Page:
One summer I was invited to spend several days on Naushon Island, the almost mythical vacation home of the Forbes family, established in 1842 and located across the water from Woods Hole. I was on the lookout for turtles. Specifically, I wanted to know if the painted turtles here looked different from the ones in Cape Cod ponds because of their isolation. Any turtle now living in Mary’s Lake on Naushon had been interbreeding there since the glacier that formed Cape Cod retreated fifteen thousand years ago. Of course, it took a while for ponds to form, turtles to populate them, and finally the island to be cut off from the mainland by rising seas, but even with all that imperceptibly slow and powerful action, the turtles of Naushon had spent the last seven or eight thousand years isolated from the mainland. I knew Martha’s Vineyard and Nantucket each had a unique subspecies of a short-tailed shrew. Perhaps Naushon had its own painted turtles.
On a hot September afternoon, I took my swim bag and headed along one of the paths that serve as roads in what looks like a stage set for a film set in the 19th century. A short walk brought me to Mary’s Lake, which I estimated was about 15 acres in size. Surrounded by blueberry bushes and water willow scrub, it looked perfect for turtles but not so good for swimmers. For one thing, the water was the color of strong tea and visibility would be low. For another, what I could see of the bottom was a thick mat of muddy leaves. A large, well-maintained dock extended 20 feet into the water in the shape of a T. In the left-hand corner between the top of the T and the stem was a wooden ladder that descended into the water. Tied to that was a rowboat that floated among the pilings.
Putting on my mask and snorkel, I sat on the top rung of the ladder and watched the water. Almost immediately the rowboat moved itself from its position under the dock to the foot of the ladder. Odd, I thought. Then, with a soft scraping sound, it moved back.
A woman came hurrying down the path. “Please don’t!” she shouted, pointing to the water as she caught her breath. “The snappers eat meat…” I must have looked puzzled. “It’s a tradition,” she explained. “We’ve fed them hot dogs for a hundred years.”
We chatted as I took off my dive mask, and she kindly suggested I use the rowboat. By this time about a dozen diminutive painted turtles had popped up at the foot of the ladder also hoping to be fed. The woman referred to them as “big.” Although to me, as I photographed them, they looked two thirds or three-quarters the size of the painted turtles I usually swam with.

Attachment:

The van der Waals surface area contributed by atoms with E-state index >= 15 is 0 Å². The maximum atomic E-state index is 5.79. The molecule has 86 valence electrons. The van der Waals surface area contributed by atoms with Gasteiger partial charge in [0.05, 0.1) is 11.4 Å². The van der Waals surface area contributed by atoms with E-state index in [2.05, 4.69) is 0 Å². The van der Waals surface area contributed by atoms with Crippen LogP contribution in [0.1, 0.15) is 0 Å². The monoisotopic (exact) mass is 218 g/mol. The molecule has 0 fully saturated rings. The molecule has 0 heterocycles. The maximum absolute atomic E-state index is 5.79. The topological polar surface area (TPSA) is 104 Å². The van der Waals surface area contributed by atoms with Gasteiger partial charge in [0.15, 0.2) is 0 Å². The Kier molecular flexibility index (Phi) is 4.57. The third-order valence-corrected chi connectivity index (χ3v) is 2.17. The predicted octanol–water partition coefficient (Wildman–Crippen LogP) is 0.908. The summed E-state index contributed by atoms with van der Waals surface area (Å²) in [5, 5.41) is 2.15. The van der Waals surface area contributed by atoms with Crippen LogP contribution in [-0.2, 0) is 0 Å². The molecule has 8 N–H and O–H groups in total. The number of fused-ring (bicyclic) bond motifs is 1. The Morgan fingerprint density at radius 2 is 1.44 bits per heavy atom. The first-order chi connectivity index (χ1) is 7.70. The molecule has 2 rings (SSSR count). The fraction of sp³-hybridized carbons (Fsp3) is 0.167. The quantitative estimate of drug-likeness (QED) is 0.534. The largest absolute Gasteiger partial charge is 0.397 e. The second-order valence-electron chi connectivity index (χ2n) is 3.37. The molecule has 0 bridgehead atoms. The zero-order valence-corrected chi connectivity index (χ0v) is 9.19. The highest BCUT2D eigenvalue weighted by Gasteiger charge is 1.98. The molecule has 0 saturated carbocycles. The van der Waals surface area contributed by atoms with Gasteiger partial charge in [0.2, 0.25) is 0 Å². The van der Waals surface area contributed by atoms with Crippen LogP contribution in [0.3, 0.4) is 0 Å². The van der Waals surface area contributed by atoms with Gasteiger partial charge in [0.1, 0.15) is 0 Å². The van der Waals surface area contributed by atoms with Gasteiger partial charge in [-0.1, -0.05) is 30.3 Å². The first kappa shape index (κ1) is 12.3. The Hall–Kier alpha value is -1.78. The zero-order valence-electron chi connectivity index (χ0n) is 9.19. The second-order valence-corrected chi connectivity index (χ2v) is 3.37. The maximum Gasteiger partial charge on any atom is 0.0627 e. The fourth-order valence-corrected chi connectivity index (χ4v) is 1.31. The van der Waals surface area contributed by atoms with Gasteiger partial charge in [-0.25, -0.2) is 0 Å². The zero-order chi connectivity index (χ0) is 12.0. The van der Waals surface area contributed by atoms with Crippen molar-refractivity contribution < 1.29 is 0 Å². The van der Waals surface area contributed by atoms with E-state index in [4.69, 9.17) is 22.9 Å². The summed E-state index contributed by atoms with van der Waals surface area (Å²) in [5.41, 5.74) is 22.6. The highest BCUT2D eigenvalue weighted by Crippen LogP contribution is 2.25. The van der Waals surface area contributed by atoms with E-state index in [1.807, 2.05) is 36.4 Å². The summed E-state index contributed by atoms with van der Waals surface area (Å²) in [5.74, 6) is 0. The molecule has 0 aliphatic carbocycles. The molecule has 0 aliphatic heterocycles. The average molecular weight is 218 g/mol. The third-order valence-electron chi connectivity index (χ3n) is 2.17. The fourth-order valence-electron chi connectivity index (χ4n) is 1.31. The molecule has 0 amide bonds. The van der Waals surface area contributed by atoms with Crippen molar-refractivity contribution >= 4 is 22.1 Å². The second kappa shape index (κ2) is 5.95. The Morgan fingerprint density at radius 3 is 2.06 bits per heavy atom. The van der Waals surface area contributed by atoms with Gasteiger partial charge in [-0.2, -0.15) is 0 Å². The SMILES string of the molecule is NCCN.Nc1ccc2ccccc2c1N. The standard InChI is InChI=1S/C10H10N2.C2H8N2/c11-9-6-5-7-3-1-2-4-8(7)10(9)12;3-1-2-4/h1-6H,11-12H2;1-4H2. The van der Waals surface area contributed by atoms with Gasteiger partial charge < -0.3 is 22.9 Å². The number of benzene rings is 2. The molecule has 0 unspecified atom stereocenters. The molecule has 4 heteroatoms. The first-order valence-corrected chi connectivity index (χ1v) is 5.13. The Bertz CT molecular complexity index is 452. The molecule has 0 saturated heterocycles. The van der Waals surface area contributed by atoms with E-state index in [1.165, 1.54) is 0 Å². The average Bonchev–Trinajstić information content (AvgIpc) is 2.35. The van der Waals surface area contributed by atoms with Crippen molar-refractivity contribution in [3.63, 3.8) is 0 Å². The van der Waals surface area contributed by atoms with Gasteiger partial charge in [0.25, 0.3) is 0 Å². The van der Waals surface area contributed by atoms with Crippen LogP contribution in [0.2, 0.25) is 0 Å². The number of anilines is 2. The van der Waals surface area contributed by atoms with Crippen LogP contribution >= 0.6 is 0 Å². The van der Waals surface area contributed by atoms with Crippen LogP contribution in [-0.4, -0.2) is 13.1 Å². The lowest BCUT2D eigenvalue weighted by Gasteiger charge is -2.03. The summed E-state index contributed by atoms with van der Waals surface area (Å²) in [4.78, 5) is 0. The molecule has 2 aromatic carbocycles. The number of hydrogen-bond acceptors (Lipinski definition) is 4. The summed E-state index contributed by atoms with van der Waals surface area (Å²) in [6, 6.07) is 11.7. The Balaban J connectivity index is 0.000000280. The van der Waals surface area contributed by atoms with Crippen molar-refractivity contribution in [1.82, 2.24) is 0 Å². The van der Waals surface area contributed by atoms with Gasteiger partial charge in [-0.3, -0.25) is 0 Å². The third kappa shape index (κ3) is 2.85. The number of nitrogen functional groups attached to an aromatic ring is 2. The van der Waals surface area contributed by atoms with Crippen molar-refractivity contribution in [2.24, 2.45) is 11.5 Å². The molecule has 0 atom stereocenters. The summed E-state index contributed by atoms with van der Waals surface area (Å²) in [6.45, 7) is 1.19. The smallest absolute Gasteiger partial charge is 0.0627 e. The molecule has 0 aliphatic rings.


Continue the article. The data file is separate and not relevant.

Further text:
As I untied the aluminum skiff, I heard the scrapping noise again and up from under the boat came a silver-headed, gray-backed snapper weighing somewhere between 50 and 60 pounds. From three feet away we gazed into each other’s eyes. His, I noticed, had irises of a deep cerulean blue surrounding surprisingly large pupils. Good for seeing in dim light, I thought, looking again at the brown water. Soft sighs came from his pig-like snout and puffs of mist erupted from his nostrils every time he exhaled. Keeping my hands off the gunwales, I climbed into the boat and pushed off. In a moment, the snapper caught up with me, and I could feel his shell scrape against the bottom of the boat as he swam under. We proceeded like this around the entire pond, him following some dozen feet behind then catching up and bumping the boat—a gentle reminder of what I was supposed to do.
For the next several days, I photographed painted turtles who obligingly appeared whenever anyone set foot on the dock. They didn’t all look the same, and they weren’t visually different from turtles on the Cape. It would require a much more sophisticated analysis to know if they had branched off into their own subspecies.
Years later, I came across a very different explanation of how painted turtles branched off from their drab ancestors. According to a Native American legend, there was a time when all turtles looked the same. Every one of them was the color of mud. One day, one of these turtles climbed up from the river to a nearby lodge and, seeing a beautiful girl, fell instantly in love. He wanted to speak to her, but no one gave him a second glance. Day after day he climbed up from the river and day after day he wondered how he could win the beautiful girl. Finally, he thought, “If I would paint up, they would notice it and ask me why I painted.” The next day he painted up and went to the lodge. When the girl saw him all shiny black with stripes of yellow across his back, and orange and pink lines going down his arms and legs, she was smitten. Only when she followed him to the river, did she realize he was a turtle, not a man. Sadly, she said she couldn’t live in a river. “Come follow me,” said the painted turtle. “You will turn into a turtle the same as I am.” She indeed did turn into a turtle, but of a different kind, which is how the soft-shell turtle came to be on the same day as the painted turtle we see so often and love so much on Cape Cod.
Susan Baur is a routine swimmer in Cape Cod’s ponds as well as a self-taught naturalist, author, and artist. Learn more about Susan’s work here.
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Pond Stories are a collection of writings from Cape Codders and visitors who love the 1000 local ponds that dot the Cape. We hope this collection of stories, that are as much endearing as they are environmentally aware, will awaken your inner environmentalist to think deeper about our human impacts to these unique bodies of water. Check out these valuable resources to learn more about the current challenges Cape Cod ponds are facing and how you can be a better pond steward in your town.